Here at Schepens Eye Research Institute (SERI) in Boston, I have been working on four research projects. In the first project, we are investigating the relationship between visual impairment and auditory distraction as well as the effects of age on these interactions. In order to test this, we have subjects from two different age groups (young = 20-40, old = 60+) drive in our driving simulator (see picture above) while wearing goggles that simulate visual impairment and performing an auditory distraction task. The visual impairment goggles use dispersion filters to blur vision and simulate eye conditions such as cataracts. The auditory task involves listening to an audio book and repeating back certain words (such as “the”) every time they are said. This is a lot harder than it seems. Try it at home! But not while driving. During these drives, pedestrians appear, and the driver must honk each time they see one. Response times are recorded as well as data about the control and motion of the vehicle. [Note: If you or someone you know is a current driver in the Boston area, age 60+, you qualify to participate. We are still recruiting. Contact me.]
The second project I am helping with is related to the first. In this project, we use the same auditory task, but we leave out the goggles so that we can track head and eye movement. Our eye tracking device is unable to track eyes through the dispersion filters on the goggles, so in order to examine the effects of auditory distraction on gaze movements we must do without the goggles. The eye tracking device utilizes six cameras and infrared lights around the simulator. The data we receive from this is in the form of graphs of head and gaze movements surrounding pedestrian events. Here is an example of one of these plots:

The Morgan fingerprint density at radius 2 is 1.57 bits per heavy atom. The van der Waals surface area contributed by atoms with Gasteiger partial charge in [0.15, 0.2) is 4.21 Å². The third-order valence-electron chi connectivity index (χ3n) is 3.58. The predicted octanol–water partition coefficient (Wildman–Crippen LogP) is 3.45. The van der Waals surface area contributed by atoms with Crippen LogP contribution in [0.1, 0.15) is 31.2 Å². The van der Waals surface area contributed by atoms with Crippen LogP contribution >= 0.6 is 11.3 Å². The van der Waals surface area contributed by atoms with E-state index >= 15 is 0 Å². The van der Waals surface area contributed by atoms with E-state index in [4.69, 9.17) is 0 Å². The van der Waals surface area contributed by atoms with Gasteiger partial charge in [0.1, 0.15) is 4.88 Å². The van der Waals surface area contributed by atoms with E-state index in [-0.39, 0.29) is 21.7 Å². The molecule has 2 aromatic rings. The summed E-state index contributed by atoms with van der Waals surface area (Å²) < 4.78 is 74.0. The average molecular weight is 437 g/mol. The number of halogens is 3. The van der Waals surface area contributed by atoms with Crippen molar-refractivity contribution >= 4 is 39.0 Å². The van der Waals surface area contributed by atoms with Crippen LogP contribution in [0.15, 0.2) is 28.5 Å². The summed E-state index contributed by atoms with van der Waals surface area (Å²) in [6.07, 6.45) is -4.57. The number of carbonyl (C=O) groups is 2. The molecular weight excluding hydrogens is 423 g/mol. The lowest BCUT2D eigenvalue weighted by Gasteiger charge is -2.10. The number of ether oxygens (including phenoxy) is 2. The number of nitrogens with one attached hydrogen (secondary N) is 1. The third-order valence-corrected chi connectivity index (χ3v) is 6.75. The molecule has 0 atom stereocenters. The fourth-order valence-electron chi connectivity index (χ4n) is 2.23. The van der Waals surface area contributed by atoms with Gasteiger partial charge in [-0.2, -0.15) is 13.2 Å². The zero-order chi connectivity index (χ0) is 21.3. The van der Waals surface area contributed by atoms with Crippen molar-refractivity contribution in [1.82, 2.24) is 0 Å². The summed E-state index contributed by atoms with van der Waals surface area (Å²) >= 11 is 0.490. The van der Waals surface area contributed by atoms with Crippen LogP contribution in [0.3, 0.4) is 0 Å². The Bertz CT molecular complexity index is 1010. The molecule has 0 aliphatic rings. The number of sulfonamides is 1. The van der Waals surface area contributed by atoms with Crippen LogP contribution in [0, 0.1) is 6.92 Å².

The third project I am helping with involves driving with a bioptic telescope, a device attached to glasses that people with visual impairments may use to help them drive and read street signs (see picture below). Unfortunately, the telescope creates a ring-shaped blind spot around that impairs vision. Therefore, during our experimental drives, we have signs that participants look at through the telescope and honk at pedestrians they see. We then examine the timing of how the head and eyes move to look through the telescope as part of a bigger study that examines the effect of this blind spot on pedestrian detection.
In these three projects, I help to run subjects through our experiments, which involves obtaining consent, doing vision measures (including visual acuity, contrast sensitivity, and central visual field), and running them through the drives in the simulator. I also help to process and analyze the data we collect.
The final project I am working on is a telephone questionnaire that we are designing in order to gather information about how much drivers with visual impairments use in-vehicle assistive technologies (such as cruise control) and whether or not these devices are helpful. This project is in the beginning stages, and I have been helping to design the questionnaire, fill out paperwork, and pilot the questionnaire to make it clear and usable.
So far, I have been having a lot of fun and have learned a great deal about each step of the clinical research process. During my final few weeks, I hope to continue running subjects and learning more about data analysis.
For more information about the lab, visit the lab’s website here: http://bowerslab.eye.hms.harvard.edu/
If you are in the Boston area and are interested in participating in experiments here, let me know!